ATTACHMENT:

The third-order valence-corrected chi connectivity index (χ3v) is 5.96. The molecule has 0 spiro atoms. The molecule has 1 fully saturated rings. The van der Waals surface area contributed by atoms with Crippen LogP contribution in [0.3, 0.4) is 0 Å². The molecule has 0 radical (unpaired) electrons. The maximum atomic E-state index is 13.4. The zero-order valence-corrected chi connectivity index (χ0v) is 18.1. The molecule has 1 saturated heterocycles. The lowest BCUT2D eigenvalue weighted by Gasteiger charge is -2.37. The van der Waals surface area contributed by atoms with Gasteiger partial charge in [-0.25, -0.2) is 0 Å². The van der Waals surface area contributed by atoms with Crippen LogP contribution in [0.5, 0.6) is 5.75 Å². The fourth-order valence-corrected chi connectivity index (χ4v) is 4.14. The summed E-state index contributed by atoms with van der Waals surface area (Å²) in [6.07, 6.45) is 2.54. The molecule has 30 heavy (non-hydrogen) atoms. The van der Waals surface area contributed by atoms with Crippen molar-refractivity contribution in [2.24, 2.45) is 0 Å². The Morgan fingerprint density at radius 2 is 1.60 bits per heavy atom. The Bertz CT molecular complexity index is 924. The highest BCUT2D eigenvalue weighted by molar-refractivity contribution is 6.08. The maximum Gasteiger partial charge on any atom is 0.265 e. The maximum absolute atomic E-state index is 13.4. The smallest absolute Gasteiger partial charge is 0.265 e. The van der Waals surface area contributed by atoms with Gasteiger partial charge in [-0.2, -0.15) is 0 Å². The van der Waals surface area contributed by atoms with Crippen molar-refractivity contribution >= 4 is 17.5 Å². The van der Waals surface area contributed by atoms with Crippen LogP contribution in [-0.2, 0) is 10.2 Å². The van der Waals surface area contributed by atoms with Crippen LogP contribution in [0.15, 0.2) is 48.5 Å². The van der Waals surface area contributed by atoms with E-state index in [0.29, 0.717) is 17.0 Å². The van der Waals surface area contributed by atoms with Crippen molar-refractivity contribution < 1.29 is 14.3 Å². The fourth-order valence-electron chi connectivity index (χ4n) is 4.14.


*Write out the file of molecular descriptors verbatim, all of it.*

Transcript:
The third-order valence-corrected chi connectivity index (χ3v) is 5.96. The molecule has 0 spiro atoms. The molecule has 1 fully saturated rings. The van der Waals surface area contributed by atoms with Crippen LogP contribution in [0.3, 0.4) is 0 Å². The molecule has 0 radical (unpaired) electrons. The maximum atomic E-state index is 13.4. The zero-order valence-corrected chi connectivity index (χ0v) is 18.1. The molecule has 1 saturated heterocycles. The lowest BCUT2D eigenvalue weighted by Gasteiger charge is -2.37. The van der Waals surface area contributed by atoms with Gasteiger partial charge in [-0.25, -0.2) is 0 Å². The van der Waals surface area contributed by atoms with Crippen LogP contribution in [0.5, 0.6) is 5.75 Å². The fourth-order valence-corrected chi connectivity index (χ4v) is 4.14. The summed E-state index contributed by atoms with van der Waals surface area (Å²) in [6.07, 6.45) is 2.54. The molecule has 30 heavy (non-hydrogen) atoms. The van der Waals surface area contributed by atoms with Crippen molar-refractivity contribution in [2.24, 2.45) is 0 Å². The Morgan fingerprint density at radius 2 is 1.60 bits per heavy atom. The Bertz CT molecular complexity index is 924. The highest BCUT2D eigenvalue weighted by molar-refractivity contribution is 6.08. The maximum Gasteiger partial charge on any atom is 0.265 e. The maximum absolute atomic E-state index is 13.4. The smallest absolute Gasteiger partial charge is 0.265 e. The van der Waals surface area contributed by atoms with Gasteiger partial charge in [-0.2, -0.15) is 0 Å². The van der Waals surface area contributed by atoms with Crippen molar-refractivity contribution >= 4 is 17.5 Å². The van der Waals surface area contributed by atoms with Crippen LogP contribution in [-0.2, 0) is 10.2 Å². The van der Waals surface area contributed by atoms with Crippen LogP contribution in [0.15, 0.2) is 48.5 Å². The van der Waals surface area contributed by atoms with E-state index in [0.29, 0.717) is 17.0 Å². The van der Waals surface area contributed by atoms with Crippen molar-refractivity contribution < 1.29 is 14.3 Å². The fourth-order valence-electron chi connectivity index (χ4n) is 4.14.